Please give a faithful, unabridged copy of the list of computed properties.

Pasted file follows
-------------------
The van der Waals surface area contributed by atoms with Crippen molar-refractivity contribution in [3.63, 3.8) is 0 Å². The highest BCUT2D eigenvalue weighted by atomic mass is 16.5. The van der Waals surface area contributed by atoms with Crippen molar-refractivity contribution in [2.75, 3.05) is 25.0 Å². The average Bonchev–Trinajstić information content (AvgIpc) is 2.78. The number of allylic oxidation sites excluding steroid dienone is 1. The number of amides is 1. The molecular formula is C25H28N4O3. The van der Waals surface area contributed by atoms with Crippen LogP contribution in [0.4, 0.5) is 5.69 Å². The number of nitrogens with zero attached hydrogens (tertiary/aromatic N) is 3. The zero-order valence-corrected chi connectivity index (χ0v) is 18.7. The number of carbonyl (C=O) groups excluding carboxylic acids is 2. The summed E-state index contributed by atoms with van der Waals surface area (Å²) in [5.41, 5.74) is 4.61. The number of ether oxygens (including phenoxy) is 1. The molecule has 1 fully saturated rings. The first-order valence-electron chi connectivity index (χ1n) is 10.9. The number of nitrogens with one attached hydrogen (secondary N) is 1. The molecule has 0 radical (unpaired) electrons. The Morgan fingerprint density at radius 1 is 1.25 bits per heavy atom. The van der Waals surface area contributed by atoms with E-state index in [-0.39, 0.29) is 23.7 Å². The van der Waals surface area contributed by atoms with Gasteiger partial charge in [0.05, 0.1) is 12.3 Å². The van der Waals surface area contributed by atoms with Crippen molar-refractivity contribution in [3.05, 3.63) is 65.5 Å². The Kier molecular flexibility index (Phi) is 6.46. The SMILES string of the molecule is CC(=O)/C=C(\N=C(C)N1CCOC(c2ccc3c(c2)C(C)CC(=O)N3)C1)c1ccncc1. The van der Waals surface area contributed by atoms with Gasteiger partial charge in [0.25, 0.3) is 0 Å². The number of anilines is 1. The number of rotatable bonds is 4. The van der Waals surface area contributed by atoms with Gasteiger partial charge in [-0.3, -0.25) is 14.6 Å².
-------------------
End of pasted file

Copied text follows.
The van der Waals surface area contributed by atoms with Crippen molar-refractivity contribution in [3.63, 3.8) is 0 Å². The highest BCUT2D eigenvalue weighted by atomic mass is 16.5. The van der Waals surface area contributed by atoms with Crippen molar-refractivity contribution in [2.75, 3.05) is 25.0 Å². The average Bonchev–Trinajstić information content (AvgIpc) is 2.78. The number of allylic oxidation sites excluding steroid dienone is 1. The number of amides is 1. The molecular formula is C25H28N4O3. The van der Waals surface area contributed by atoms with Crippen LogP contribution in [0.4, 0.5) is 5.69 Å². The number of nitrogens with zero attached hydrogens (tertiary/aromatic N) is 3. The zero-order valence-corrected chi connectivity index (χ0v) is 18.7. The number of carbonyl (C=O) groups excluding carboxylic acids is 2. The summed E-state index contributed by atoms with van der Waals surface area (Å²) in [5.41, 5.74) is 4.61. The number of ether oxygens (including phenoxy) is 1. The molecule has 1 fully saturated rings. The first-order valence-electron chi connectivity index (χ1n) is 10.9. The number of nitrogens with one attached hydrogen (secondary N) is 1. The molecule has 0 radical (unpaired) electrons. The Morgan fingerprint density at radius 1 is 1.25 bits per heavy atom. The van der Waals surface area contributed by atoms with E-state index in [-0.39, 0.29) is 23.7 Å². The van der Waals surface area contributed by atoms with Gasteiger partial charge in [0.05, 0.1) is 12.3 Å². The van der Waals surface area contributed by atoms with Crippen molar-refractivity contribution in [3.05, 3.63) is 65.5 Å². The Kier molecular flexibility index (Phi) is 6.46. The SMILES string of the molecule is CC(=O)/C=C(\N=C(C)N1CCOC(c2ccc3c(c2)C(C)CC(=O)N3)C1)c1ccncc1. The van der Waals surface area contributed by atoms with Gasteiger partial charge in [0.25, 0.3) is 0 Å². The number of anilines is 1. The number of rotatable bonds is 4. The van der Waals surface area contributed by atoms with Gasteiger partial charge in [-0.3, -0.25) is 14.6 Å².